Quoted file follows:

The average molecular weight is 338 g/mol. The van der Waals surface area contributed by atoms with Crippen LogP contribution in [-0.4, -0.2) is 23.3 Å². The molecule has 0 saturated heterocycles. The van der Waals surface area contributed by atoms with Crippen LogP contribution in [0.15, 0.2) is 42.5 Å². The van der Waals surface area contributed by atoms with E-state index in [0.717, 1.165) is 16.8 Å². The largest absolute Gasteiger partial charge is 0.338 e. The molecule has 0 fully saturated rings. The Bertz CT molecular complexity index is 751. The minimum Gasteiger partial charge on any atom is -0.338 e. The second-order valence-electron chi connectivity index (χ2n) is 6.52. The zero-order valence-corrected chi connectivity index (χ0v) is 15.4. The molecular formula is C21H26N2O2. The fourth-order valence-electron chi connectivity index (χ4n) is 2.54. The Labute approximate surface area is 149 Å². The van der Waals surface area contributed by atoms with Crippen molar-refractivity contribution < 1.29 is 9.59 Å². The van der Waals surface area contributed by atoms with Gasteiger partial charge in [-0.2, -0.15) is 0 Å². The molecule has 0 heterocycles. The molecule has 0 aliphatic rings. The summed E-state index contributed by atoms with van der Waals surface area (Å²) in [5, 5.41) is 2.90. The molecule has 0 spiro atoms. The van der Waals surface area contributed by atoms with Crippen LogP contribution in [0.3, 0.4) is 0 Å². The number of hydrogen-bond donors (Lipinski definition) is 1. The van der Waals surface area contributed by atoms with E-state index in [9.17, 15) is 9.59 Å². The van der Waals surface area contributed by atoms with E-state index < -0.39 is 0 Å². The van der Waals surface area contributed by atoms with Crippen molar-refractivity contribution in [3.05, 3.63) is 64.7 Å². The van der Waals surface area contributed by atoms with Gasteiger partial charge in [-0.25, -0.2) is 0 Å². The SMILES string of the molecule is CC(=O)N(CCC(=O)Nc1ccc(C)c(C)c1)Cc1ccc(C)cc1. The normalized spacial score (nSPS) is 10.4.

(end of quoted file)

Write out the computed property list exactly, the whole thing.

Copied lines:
The average molecular weight is 338 g/mol. The van der Waals surface area contributed by atoms with Crippen LogP contribution in [-0.4, -0.2) is 23.3 Å². The molecule has 0 saturated heterocycles. The van der Waals surface area contributed by atoms with Crippen LogP contribution in [0.15, 0.2) is 42.5 Å². The van der Waals surface area contributed by atoms with E-state index in [0.717, 1.165) is 16.8 Å². The largest absolute Gasteiger partial charge is 0.338 e. The molecule has 0 fully saturated rings. The Bertz CT molecular complexity index is 751. The minimum Gasteiger partial charge on any atom is -0.338 e. The second-order valence-electron chi connectivity index (χ2n) is 6.52. The zero-order valence-corrected chi connectivity index (χ0v) is 15.4. The molecular formula is C21H26N2O2. The fourth-order valence-electron chi connectivity index (χ4n) is 2.54. The Labute approximate surface area is 149 Å². The van der Waals surface area contributed by atoms with Crippen molar-refractivity contribution < 1.29 is 9.59 Å². The van der Waals surface area contributed by atoms with Gasteiger partial charge in [-0.2, -0.15) is 0 Å². The molecule has 0 heterocycles. The molecule has 0 aliphatic rings. The summed E-state index contributed by atoms with van der Waals surface area (Å²) in [5, 5.41) is 2.90. The molecule has 0 spiro atoms. The van der Waals surface area contributed by atoms with Crippen LogP contribution in [0.3, 0.4) is 0 Å². The number of hydrogen-bond donors (Lipinski definition) is 1. The van der Waals surface area contributed by atoms with E-state index in [9.17, 15) is 9.59 Å². The van der Waals surface area contributed by atoms with E-state index < -0.39 is 0 Å². The van der Waals surface area contributed by atoms with Crippen molar-refractivity contribution in [3.05, 3.63) is 64.7 Å². The van der Waals surface area contributed by atoms with Gasteiger partial charge in [-0.25, -0.2) is 0 Å². The SMILES string of the molecule is CC(=O)N(CCC(=O)Nc1ccc(C)c(C)c1)Cc1ccc(C)cc1. The normalized spacial score (nSPS) is 10.4.